High cholesterol is caused by eating fatty foods and not exercising enough. Being overweight, smoking and drinking alcohol are other known causes. The NHS recommends a number of ways high cholesterol levels can be lowered. These include eating less fatty food, exercising more, stopping smoking and cutting down on alcohol – all of which may seem obvious. But another, lesser known way high cholesterol can be lowered is by taking glucomannan supplements.
A 2008 review of evidence published in The American Journal of Clinical Nutrition suggested glucomannan can reduce levels of total cholesterol and cause a drop in ‘bad’ LDL cholesterol.
The researchers suggested glucomannan has this effect by altering the way cholesterol is produced in the liver, and also how fats in the body are stored or used for energy.
Holland & Barret explains what glucomannan is: “Glucomannan, or konjac as it is sometimes known, is a natural, water-soluble fibre derived from the roots of a south-east Asian plant called the elephant yam.
“It has been traditionally used by the Chinese to detoxify and ease symptoms of asthma, and is still used to make noodles and tofu.
“As with any fibre, glucomannan can help you feel more satisfied after eating, but what makes it interesting to scientists is that glucomannan has extraordinary water absorption capacities – it’s able to absorb up to 50 times its own weight in water.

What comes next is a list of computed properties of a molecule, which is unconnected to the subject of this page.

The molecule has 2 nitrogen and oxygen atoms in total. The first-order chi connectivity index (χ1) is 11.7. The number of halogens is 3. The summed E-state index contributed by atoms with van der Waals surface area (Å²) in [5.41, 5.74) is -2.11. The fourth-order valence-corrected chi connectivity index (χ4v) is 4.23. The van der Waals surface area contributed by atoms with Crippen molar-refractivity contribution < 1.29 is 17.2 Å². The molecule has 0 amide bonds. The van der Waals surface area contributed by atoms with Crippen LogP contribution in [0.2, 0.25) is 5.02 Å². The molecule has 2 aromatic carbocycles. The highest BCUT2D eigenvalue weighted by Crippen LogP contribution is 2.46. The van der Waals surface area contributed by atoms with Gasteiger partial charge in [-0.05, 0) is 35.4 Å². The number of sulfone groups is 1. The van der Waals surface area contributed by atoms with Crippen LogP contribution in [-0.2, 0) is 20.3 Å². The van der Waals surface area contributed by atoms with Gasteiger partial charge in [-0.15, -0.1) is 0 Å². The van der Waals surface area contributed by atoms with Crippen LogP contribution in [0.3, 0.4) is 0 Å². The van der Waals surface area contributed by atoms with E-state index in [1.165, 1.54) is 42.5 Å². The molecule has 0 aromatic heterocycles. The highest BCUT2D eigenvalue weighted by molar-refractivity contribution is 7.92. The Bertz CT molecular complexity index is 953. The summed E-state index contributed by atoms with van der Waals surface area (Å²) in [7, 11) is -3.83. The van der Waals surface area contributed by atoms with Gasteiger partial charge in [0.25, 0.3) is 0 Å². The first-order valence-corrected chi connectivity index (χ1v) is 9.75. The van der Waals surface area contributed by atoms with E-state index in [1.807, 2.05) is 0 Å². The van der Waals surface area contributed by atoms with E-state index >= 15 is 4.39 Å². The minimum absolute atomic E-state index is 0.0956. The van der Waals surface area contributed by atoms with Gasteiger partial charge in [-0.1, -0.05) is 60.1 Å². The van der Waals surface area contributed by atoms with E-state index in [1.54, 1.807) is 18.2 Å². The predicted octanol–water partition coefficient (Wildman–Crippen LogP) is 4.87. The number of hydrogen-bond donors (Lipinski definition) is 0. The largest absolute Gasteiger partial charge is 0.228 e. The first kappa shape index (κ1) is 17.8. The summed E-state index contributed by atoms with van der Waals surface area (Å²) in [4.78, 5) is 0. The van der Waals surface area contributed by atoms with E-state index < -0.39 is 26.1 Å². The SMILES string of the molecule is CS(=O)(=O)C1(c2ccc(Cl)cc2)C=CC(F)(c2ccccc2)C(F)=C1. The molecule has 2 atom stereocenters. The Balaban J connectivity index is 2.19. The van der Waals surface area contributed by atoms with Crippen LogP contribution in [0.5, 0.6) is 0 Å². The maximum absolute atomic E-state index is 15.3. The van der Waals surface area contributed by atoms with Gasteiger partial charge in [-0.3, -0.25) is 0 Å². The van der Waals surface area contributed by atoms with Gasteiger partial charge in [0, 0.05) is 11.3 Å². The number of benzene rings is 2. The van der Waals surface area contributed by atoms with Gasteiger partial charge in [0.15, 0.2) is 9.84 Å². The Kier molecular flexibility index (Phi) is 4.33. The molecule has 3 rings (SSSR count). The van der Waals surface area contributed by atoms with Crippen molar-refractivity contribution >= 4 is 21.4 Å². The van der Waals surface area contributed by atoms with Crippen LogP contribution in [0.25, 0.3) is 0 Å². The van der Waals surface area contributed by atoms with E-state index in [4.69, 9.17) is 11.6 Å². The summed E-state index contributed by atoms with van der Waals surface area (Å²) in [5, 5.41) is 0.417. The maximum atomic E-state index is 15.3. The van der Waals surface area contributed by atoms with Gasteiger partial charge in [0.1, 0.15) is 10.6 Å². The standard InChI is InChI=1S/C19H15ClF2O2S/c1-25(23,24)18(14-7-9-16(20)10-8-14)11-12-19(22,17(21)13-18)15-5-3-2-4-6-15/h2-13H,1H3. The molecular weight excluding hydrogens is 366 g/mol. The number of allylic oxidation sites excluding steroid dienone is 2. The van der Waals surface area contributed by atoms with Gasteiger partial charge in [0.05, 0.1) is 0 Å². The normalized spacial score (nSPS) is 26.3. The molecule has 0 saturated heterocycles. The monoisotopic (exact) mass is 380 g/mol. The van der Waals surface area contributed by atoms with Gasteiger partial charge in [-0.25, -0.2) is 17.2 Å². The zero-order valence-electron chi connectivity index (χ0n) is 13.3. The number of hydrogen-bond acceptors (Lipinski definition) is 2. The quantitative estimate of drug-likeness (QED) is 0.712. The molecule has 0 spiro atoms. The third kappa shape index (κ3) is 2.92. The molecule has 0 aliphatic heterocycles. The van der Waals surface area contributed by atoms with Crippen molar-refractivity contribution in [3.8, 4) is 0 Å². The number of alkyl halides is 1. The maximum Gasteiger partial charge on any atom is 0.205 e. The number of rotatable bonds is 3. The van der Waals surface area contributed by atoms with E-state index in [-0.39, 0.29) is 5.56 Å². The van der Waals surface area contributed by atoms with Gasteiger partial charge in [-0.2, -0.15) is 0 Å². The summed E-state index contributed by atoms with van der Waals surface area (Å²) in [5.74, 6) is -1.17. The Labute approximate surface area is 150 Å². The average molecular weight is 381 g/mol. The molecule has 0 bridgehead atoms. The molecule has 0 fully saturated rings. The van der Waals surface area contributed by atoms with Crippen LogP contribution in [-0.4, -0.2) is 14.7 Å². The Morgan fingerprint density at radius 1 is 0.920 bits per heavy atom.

“Glucomannan is often used as a bulking agent in foods, appearing as E425 on food labels.
“It’s also available as capsules and powder, and is added to some diet foods such as pastas and noodles.”
When it comes to dosage of glucomannan supplements, the high street health store advises a dose of around 1g to 4g per day has been used safely in studies.
But it warns: “Always read the packaging or food label first.
“Take glucomannan 15 minutes to an hour before a meal, and make sure you swallow it with 1-2 glasses of fluid to avoid it expanding before it reaches your stomach, as this could be dangerous.”
Glucomannan has not been proved safe for pregnant or breastfeeding women or children.
Lecithin is a fatty substance found in the cells of your body, plant and animal tissues.
It’s made up of fatty acids, and in particular one type of fat molecule called phospholipids – an essential element of cell membranes.
A 2009 study found participants who took 500mg a day of lecithin had 56 per cent lower LDL cholesterol after two months.
As well as being available in supplement form, lecithin is also found in a number of foods, including whole grain, nuts, soybeans and egg yolks.